Opinion, by Samantha Barthelemy
RIO DE JANEIRO, BRAZIL – Every once in a while a scandal comes along to remind us that despite the soon-to-be-hosted 2016 Summer Olympics and the successes of the 3rd Rock in Rio Festival, “all is not well” in the Marvelous City.
Rio State’s Security Secretary, José Mariano Beltrame, says he is losing sleep. Well, he is not the only one.
As we keep being reminded, no layer of our government is immune to the corruption virus. No surprise, either, in the fact that many of the bad apples are in police uniform. So how do we battle this war?
In late 2008, excited about the ideological strength of the newly launched pacification project, our leaders said, “Things are going to be different this time. We will take Rio back [from the hands of criminals].”
And things were different, for a while.
We watched as tracked armored tanks and camouflaged soldiers flocked the streets of Rio in November 2010. We witnessed, live on television, packs of drug traffickers carrying rifles on bare shoulders flee by foot to Complexo do Alemão following a police incursion in Vila Cruzeiro.
Rio’s residents felt pride in their security forces, kneeling by the Christ the Redeemer statue, praying for their security officers and celebrating the largest police operation in history.
“We won,” Mário Sérgio Duarte, then head of Rio’s State Military Police announced prematurely.
November 2010 was undoublty a moment to commemorate. But we had not won the battle.
In February, the Federal Police’s Operation Guillotine cracked down on gangs formed by policemen accused of selling weapons to drug traffickers, controlling militias, leaking vital police information and (surprise!) blackmailing criminals! Among the dozens of arrested men: the Civil Police’s former undersecretary, Carlos Antônio de Oliveira.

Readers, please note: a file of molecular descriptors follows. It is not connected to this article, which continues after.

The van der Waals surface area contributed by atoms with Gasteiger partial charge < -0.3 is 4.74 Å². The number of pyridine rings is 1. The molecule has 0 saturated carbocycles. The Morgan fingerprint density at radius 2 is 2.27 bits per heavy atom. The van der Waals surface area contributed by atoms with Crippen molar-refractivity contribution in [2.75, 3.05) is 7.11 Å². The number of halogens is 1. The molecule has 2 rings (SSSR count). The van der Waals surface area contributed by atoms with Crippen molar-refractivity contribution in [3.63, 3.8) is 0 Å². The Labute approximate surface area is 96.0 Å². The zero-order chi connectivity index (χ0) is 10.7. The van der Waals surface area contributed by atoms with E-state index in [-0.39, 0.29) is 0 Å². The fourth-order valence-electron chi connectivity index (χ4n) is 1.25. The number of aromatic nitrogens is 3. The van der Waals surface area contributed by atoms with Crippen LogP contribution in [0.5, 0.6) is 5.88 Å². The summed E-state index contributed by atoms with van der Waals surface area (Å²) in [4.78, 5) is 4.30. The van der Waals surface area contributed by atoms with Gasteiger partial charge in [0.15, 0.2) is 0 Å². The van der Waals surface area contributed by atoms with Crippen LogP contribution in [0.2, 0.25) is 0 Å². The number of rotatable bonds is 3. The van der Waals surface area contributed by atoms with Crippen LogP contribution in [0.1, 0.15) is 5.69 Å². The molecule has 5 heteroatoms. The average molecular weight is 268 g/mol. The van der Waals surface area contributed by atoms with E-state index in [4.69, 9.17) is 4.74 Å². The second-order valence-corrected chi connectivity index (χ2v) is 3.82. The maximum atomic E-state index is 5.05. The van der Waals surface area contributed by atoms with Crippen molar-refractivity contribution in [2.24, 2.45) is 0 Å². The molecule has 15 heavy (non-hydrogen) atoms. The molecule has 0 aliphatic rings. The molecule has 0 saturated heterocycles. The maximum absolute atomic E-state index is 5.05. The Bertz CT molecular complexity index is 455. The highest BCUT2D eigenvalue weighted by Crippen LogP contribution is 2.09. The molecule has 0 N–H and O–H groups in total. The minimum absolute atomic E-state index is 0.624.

In early September the Public Military Ministry announced its investigation into a Police Pacification Unit corruption scheme in the favelas of Coroa, Fallet, and Fogueteiro. In a “mensalão-type” operation, police officers were discovered receiving payments from drug traffickers to allow trade to continue freely.
In a case that shocked the country, at least eight police officers were arrested on suspicion of involvement in the murder of Judge Patrícia Acioli. Among the accused men: Lieutenant Colonel Cláudio Luiz Silva de Oliveira – former commander of São Gonçalo’s Military Police Battalion and alleged mastermind of the assassination.
Coronel Mário Sérgio Duarte fell last week as a consequence of having appointed Silva de Oliveira.
In his first day as the new head of Rio’s Military Police, Eric Ribeiro da Costa Filho reshuffled no less than thirteen commanding officers – including commanders of the Police Pacification Units. “Things are really going to be different now,” he said.
They have to be, for the most dangerous enemy lies within and the toughest battle of transforming values and behavior has barely begun.
In the meantime, it seems that Mr. Beltrame will continue to lose some sleep.
A Belgian-Brazilian native of Rio de Janeiro and former United Nations journalist, Samantha Barthelemy is a dual degree Masters of International Affairs with Columbia University and the Paris Institute of Political Studies living in Rio and working in the Schools of Tomorrow Program. samanthabarthelemy.blogspot.com